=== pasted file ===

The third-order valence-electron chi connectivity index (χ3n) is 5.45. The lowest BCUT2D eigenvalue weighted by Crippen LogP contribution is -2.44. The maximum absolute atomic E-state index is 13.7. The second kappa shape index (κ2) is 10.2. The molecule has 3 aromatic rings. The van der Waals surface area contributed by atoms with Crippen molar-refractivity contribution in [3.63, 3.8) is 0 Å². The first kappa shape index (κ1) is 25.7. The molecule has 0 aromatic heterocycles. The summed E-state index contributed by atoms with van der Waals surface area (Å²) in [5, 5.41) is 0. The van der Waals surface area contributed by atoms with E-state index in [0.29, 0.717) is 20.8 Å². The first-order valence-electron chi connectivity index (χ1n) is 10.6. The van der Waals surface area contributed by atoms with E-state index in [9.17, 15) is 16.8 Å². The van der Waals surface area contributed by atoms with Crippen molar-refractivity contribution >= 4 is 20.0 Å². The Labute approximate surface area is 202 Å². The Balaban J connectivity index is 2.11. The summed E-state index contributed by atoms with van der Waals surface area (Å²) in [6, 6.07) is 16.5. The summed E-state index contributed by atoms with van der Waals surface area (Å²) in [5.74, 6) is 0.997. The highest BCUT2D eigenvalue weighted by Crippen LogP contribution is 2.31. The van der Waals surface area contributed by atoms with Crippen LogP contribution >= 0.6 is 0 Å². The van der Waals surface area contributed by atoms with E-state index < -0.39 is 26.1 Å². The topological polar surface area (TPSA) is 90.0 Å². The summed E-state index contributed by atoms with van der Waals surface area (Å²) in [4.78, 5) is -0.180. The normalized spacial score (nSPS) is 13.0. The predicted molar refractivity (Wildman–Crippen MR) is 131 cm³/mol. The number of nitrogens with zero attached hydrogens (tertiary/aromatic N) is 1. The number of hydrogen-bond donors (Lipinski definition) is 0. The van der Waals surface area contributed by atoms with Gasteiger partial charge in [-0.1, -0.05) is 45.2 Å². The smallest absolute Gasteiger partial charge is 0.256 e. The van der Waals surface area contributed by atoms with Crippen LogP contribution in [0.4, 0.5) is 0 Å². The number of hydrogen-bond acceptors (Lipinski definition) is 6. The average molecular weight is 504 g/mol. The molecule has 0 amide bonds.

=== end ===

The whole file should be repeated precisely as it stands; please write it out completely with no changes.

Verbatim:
The third-order valence-electron chi connectivity index (χ3n) is 5.45. The lowest BCUT2D eigenvalue weighted by Crippen LogP contribution is -2.44. The maximum absolute atomic E-state index is 13.7. The second kappa shape index (κ2) is 10.2. The molecule has 3 aromatic rings. The van der Waals surface area contributed by atoms with Crippen molar-refractivity contribution in [3.63, 3.8) is 0 Å². The first kappa shape index (κ1) is 25.7. The molecule has 0 aromatic heterocycles. The summed E-state index contributed by atoms with van der Waals surface area (Å²) in [5, 5.41) is 0. The van der Waals surface area contributed by atoms with E-state index in [0.29, 0.717) is 20.8 Å². The first-order valence-electron chi connectivity index (χ1n) is 10.6. The van der Waals surface area contributed by atoms with E-state index in [9.17, 15) is 16.8 Å². The van der Waals surface area contributed by atoms with Crippen molar-refractivity contribution >= 4 is 20.0 Å². The Labute approximate surface area is 202 Å². The Balaban J connectivity index is 2.11. The summed E-state index contributed by atoms with van der Waals surface area (Å²) in [6, 6.07) is 16.5. The summed E-state index contributed by atoms with van der Waals surface area (Å²) in [5.74, 6) is 0.997. The highest BCUT2D eigenvalue weighted by Crippen LogP contribution is 2.31. The van der Waals surface area contributed by atoms with Crippen LogP contribution >= 0.6 is 0 Å². The van der Waals surface area contributed by atoms with E-state index < -0.39 is 26.1 Å². The topological polar surface area (TPSA) is 90.0 Å². The summed E-state index contributed by atoms with van der Waals surface area (Å²) in [4.78, 5) is -0.180. The normalized spacial score (nSPS) is 13.0. The predicted molar refractivity (Wildman–Crippen MR) is 131 cm³/mol. The number of nitrogens with zero attached hydrogens (tertiary/aromatic N) is 1. The number of hydrogen-bond donors (Lipinski definition) is 0. The van der Waals surface area contributed by atoms with Gasteiger partial charge in [-0.1, -0.05) is 45.2 Å². The smallest absolute Gasteiger partial charge is 0.256 e. The van der Waals surface area contributed by atoms with Crippen LogP contribution in [0.4, 0.5) is 0 Å². The number of hydrogen-bond acceptors (Lipinski definition) is 6. The average molecular weight is 504 g/mol. The molecule has 0 amide bonds.